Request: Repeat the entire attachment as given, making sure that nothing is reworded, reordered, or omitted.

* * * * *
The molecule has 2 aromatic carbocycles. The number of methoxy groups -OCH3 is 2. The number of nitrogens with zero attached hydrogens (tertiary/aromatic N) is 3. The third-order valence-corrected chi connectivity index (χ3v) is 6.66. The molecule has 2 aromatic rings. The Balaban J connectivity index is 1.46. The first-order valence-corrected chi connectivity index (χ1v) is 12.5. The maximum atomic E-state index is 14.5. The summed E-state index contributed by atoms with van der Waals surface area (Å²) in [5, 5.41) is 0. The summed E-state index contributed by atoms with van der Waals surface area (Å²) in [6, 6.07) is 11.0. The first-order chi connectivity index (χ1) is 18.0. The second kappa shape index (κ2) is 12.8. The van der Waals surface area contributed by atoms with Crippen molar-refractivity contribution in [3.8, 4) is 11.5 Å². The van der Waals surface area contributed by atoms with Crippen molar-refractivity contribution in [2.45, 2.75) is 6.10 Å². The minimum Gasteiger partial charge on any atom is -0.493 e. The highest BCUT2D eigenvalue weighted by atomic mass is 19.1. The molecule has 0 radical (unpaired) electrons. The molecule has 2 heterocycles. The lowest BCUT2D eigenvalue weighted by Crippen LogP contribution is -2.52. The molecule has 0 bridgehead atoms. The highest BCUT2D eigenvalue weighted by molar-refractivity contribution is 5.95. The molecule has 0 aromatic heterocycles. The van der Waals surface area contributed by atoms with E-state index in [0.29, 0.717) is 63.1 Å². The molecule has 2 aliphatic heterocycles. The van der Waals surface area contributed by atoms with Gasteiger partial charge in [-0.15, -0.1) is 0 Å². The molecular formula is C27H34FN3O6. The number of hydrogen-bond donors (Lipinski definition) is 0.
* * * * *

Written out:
The molecule has 2 aromatic carbocycles. The number of methoxy groups -OCH3 is 2. The number of nitrogens with zero attached hydrogens (tertiary/aromatic N) is 3. The third-order valence-corrected chi connectivity index (χ3v) is 6.66. The molecule has 2 aromatic rings. The Balaban J connectivity index is 1.46. The first-order valence-corrected chi connectivity index (χ1v) is 12.5. The maximum atomic E-state index is 14.5. The summed E-state index contributed by atoms with van der Waals surface area (Å²) in [5, 5.41) is 0. The summed E-state index contributed by atoms with van der Waals surface area (Å²) in [6, 6.07) is 11.0. The first-order chi connectivity index (χ1) is 18.0. The second kappa shape index (κ2) is 12.8. The van der Waals surface area contributed by atoms with Crippen molar-refractivity contribution in [3.8, 4) is 11.5 Å². The van der Waals surface area contributed by atoms with Crippen molar-refractivity contribution in [2.45, 2.75) is 6.10 Å². The minimum Gasteiger partial charge on any atom is -0.493 e. The highest BCUT2D eigenvalue weighted by atomic mass is 19.1. The molecule has 0 radical (unpaired) electrons. The molecule has 2 heterocycles. The lowest BCUT2D eigenvalue weighted by Crippen LogP contribution is -2.52. The molecule has 0 bridgehead atoms. The highest BCUT2D eigenvalue weighted by molar-refractivity contribution is 5.95. The molecule has 0 aromatic heterocycles. The van der Waals surface area contributed by atoms with E-state index in [0.29, 0.717) is 63.1 Å². The molecule has 2 aliphatic heterocycles. The van der Waals surface area contributed by atoms with Gasteiger partial charge in [-0.15, -0.1) is 0 Å². The molecular formula is C27H34FN3O6. The number of hydrogen-bond donors (Lipinski definition) is 0.